At the annual Dionysia, the Goat Song was also preformed. The Goat Song gave birth to Greek drama. Originally, a song or hymn was sung as a goat was being sacrificed to Dionysus. The song often addressed questions that were arising about divine law, judgement, and various social conflicts of general concern. The Goat Song was seen as something of a group discussion or address of common concerns, and as a way for people collectively and individually to purify their minds. The hymn then became a performance piece, sung by a chorus. The performance evolved over time to include first a monologue, and then with the addition of a second voice, a dialogue. Eventually, more voices were added, and the performance of the Goat Song became the tragic drama we have come to associate with the great Greek tragedians Aeschylus, Sophocles, and Euripides. In fact, the Greek word tragedia, from which we get our word tragedy, literally translates as “the song of a male goat.” The Greeks truly loved drama because they felt that the gods were speaking to them and judging their piety, rather than merely being annoyed by them.4

The cult of Dionysus does not seem so suspicious now. There were not any outrageous daily rituals or strange articles of clothing they had to wear. The cult of Dionysus consisted of dancing, drinking, singing, and feasting, every college student’s four favorite things.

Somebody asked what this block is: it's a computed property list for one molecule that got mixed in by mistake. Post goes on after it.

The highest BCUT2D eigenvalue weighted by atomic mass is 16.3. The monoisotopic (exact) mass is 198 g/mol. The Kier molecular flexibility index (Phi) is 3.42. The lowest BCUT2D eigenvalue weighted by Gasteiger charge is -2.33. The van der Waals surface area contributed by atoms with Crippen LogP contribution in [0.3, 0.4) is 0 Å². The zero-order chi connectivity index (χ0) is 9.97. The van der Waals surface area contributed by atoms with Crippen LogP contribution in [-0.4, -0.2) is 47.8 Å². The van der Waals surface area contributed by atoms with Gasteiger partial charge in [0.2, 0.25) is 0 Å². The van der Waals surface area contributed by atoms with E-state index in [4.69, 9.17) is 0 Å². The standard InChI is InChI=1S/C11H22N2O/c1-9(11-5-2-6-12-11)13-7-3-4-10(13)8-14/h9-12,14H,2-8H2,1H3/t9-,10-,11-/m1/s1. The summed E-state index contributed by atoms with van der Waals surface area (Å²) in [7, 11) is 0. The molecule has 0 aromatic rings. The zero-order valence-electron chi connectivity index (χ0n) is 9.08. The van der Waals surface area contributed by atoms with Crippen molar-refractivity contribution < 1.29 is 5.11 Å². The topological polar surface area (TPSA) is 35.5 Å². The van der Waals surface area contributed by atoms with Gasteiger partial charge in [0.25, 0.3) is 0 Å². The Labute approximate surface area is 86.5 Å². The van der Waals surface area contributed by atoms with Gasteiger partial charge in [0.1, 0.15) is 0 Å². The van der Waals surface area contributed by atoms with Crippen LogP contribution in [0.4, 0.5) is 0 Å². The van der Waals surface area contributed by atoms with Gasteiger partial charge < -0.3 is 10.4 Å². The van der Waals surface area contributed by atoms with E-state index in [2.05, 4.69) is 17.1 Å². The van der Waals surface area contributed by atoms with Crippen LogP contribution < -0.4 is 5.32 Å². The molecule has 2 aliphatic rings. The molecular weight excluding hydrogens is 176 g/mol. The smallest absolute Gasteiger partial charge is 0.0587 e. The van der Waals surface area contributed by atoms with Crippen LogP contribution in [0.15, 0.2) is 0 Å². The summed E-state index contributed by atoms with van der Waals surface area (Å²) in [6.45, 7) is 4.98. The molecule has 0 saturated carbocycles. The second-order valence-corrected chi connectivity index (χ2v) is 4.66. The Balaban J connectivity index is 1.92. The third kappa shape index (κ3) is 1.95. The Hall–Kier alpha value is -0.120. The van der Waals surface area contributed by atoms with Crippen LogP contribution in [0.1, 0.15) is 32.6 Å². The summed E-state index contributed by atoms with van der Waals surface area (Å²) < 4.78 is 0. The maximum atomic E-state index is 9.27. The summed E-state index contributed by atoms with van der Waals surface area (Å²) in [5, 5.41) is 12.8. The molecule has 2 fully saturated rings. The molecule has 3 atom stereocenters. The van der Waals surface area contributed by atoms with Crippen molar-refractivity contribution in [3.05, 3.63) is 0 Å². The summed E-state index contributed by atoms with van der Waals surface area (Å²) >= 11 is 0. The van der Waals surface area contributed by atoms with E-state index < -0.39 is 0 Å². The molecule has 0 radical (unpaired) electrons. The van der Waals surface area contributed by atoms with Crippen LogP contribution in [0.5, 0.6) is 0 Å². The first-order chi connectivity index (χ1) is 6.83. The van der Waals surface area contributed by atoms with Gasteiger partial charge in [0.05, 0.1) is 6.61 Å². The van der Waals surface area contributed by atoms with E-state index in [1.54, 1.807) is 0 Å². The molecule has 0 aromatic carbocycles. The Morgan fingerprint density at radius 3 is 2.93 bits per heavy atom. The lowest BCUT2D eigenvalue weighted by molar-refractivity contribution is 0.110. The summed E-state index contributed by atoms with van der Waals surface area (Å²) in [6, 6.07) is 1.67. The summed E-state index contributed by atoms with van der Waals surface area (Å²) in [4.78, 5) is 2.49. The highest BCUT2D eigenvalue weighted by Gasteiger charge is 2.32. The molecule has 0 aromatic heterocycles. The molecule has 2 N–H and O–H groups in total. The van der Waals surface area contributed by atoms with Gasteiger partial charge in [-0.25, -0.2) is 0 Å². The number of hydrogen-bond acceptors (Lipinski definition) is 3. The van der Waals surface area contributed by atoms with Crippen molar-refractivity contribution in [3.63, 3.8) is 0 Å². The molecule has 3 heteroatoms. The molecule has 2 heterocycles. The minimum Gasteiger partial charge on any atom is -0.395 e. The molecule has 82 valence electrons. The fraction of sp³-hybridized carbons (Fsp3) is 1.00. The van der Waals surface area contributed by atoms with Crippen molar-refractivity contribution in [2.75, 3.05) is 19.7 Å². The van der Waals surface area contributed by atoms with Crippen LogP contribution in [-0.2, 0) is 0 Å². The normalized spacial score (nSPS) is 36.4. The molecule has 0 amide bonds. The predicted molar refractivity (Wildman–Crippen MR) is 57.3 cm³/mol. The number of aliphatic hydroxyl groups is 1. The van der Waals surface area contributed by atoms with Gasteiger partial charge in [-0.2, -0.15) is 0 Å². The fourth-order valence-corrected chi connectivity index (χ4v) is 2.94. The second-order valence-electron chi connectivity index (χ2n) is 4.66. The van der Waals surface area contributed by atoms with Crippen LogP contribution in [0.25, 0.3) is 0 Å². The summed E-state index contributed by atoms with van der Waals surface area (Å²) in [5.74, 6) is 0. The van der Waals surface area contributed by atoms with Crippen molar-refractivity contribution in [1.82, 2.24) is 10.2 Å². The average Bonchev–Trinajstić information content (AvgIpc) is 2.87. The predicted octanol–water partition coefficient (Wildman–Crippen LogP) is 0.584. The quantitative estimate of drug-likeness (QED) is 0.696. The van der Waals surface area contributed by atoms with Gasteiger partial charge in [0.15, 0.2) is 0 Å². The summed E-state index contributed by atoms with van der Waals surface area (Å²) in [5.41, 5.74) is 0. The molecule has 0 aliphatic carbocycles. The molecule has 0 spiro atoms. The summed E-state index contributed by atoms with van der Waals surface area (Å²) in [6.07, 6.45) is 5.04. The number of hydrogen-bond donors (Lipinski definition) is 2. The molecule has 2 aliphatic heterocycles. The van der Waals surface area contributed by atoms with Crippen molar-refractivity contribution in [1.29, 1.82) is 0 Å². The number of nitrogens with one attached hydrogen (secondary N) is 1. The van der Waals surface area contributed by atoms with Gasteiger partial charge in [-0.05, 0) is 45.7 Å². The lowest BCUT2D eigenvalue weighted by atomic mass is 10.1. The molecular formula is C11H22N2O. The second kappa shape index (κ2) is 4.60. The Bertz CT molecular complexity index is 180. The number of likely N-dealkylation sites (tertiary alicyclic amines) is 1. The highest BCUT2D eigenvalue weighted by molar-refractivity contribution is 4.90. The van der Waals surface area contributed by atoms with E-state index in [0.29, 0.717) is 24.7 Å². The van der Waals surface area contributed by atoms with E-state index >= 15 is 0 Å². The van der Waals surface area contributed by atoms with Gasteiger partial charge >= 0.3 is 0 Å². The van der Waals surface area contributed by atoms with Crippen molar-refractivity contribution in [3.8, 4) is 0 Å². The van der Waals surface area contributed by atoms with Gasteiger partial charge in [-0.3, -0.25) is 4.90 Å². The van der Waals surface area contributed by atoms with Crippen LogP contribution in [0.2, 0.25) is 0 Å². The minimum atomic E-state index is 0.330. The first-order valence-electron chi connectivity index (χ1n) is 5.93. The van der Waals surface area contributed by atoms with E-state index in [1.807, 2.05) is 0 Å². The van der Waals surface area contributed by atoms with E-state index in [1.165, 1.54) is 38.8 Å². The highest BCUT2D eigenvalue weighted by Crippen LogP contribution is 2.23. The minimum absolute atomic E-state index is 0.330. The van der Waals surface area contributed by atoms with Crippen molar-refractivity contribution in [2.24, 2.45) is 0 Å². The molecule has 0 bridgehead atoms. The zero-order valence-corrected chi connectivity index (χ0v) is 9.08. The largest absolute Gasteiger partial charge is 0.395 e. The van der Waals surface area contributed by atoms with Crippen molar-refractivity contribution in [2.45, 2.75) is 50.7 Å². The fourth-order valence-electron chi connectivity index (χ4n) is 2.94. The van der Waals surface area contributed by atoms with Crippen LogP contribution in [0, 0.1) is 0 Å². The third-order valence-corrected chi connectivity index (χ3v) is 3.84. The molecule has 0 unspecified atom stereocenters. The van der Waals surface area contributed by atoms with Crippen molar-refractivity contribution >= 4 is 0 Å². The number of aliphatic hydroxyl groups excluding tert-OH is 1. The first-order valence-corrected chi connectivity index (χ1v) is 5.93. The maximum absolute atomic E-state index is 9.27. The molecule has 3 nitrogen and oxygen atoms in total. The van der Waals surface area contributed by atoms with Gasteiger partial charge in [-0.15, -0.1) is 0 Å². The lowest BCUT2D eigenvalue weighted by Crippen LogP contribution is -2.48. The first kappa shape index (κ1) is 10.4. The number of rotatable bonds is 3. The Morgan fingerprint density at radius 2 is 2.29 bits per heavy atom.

1. Salem Press Encyclopedia, January 2016, s.v. “Dionysus,” by Rebecca K. Rector.
  2. Eleni Pachoumi, “Dionysus in the Greek Magical Papyri,” Symboae Osloenses 88, no. 1, (2014): 129.
  3. Alana Koontz, “The Art and Artifacts Associated with the Cult of Dionysus,” (Masters Thesis, University of Wisconsin-Milwaukee, 2013), 4.
  4. Britt-Mari Näsström, “The rites in the mysteries of Dionysus: the birth of the drama,” Åbo Akademi: Open Journal Systems. (2014): BASE, EBSCOhost.

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77 Responses

  1. The title is really that brought me here, and yes the author was right, I was expecting some evil ritual to be happening and some people dressed in robes. nonetheless it was still interesting to see how Dionysus was born or brought into the world of the olympians. I had always heard of Dionysus but never really understood what his real power was and how he came about. I find it funny how the story can kind of relate to the real world, the cult really did just drink alcohol and eat food while music and performance is going on. It really does sound like a typical party.

  2. Jealousy can really kill. It made me a bit down that Hera convinced Semele to basically kill herself. Now Semele will never be able to watch her son grow. It was funny to read that this “cult” was just a bunch of parting and drinking. From the title I would have never have guessed. I really liked this article great job!

  3. The cult of Dionysus is quite interesting. Usually, when people hear the word “cult,” people imagine a charismatic leader teaching a group of brainwashed people a new doctrine. However, the cult of Dionysus is about partying and drinking a lot of wine, which is why many Greeks wanted to be part of this cult. This was an interesting article to read.